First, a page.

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Sunday, September 29, 2013

I’d Rather Be a Messenger | MessMedia


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I’m speeding across town, weaving in and out of traffic. I’ve already done sixteen runs. Good messengers do twenty-five, but I’ll settle for twenty. I’m tired, and it’s late. But I’m trying for that magic number. So I pedal harder. I’m pushing, trying to reach the front of the line of traffic. As I move up to take the lead, I no longer feel tired. My mind is working fast, checking out openings. I hug the curb, keeping clear of the traffic. But I’m riding too close to construction debris: there are mounds of dry cement powder on the road. Before I realize what’s happening, the hike skids out of control. I pump the brakes but still can’t keep my balance. I can feel myself going down. The impact on the cold pavement overwhelms me. I remember there is a truck behind me, but my body won’t move. My head can turn, so I twist it backward and stare helplessly at the driver seated high above me. I feel like a conquered gladiator. The driver motions to me to lie still, not to move until I’m ready. The shock passes. I pick myself up unsteadily and walk my bicycle over to the curb. Still shaken, I get back on and begin to ride, a little slower, a little less arrogant, no longer trying for that magic number.”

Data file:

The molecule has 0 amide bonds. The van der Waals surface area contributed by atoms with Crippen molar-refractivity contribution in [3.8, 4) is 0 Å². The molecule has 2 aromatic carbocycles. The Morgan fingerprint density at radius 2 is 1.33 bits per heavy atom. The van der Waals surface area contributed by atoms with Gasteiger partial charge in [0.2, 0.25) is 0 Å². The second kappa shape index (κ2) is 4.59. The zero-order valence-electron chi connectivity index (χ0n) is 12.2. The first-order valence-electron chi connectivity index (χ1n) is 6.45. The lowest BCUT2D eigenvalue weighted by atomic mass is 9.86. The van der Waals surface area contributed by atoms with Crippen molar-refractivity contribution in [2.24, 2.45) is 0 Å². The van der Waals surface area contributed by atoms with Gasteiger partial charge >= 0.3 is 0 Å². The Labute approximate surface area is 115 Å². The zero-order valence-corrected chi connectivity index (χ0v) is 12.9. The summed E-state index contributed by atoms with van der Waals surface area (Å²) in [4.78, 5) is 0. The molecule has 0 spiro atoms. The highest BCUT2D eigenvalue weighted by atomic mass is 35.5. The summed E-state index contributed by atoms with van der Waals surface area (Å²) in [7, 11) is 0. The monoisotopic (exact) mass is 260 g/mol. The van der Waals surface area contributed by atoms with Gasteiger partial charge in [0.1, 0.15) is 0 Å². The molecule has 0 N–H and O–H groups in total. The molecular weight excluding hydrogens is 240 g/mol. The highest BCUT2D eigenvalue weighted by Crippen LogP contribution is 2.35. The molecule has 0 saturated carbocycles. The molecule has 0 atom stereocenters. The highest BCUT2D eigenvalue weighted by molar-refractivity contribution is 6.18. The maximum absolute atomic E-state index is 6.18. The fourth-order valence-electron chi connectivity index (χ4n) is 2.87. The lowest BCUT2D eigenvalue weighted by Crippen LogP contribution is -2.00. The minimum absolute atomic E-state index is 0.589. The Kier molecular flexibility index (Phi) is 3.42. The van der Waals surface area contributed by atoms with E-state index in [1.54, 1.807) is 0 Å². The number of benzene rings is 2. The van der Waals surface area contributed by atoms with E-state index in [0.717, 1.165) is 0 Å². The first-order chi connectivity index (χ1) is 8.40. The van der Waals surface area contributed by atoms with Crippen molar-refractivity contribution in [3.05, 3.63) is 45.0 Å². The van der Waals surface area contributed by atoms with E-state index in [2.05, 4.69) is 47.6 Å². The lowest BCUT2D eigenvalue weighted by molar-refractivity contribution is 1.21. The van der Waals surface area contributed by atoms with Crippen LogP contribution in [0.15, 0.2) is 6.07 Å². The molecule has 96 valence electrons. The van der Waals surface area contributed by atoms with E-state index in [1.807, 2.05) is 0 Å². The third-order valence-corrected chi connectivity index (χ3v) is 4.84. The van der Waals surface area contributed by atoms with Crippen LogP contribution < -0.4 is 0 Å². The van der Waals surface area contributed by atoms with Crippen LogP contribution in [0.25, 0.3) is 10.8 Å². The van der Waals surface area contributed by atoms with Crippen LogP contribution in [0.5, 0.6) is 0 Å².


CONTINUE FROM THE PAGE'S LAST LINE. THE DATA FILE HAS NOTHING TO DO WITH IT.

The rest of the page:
So ended my first week as a bicycle messenger. I took the job in order to study bicycle messengers, but after a day or two I had become more concerned with magic numbers than with researching the story. Although it made me hesitant to continue riding, the accident on the cement powder put me back on the right path: I began to concentrate on meeting and arranging interviews with other messengers. I also began to understand the attractions of “messengering” as a way of life, particularly the romance of danger.

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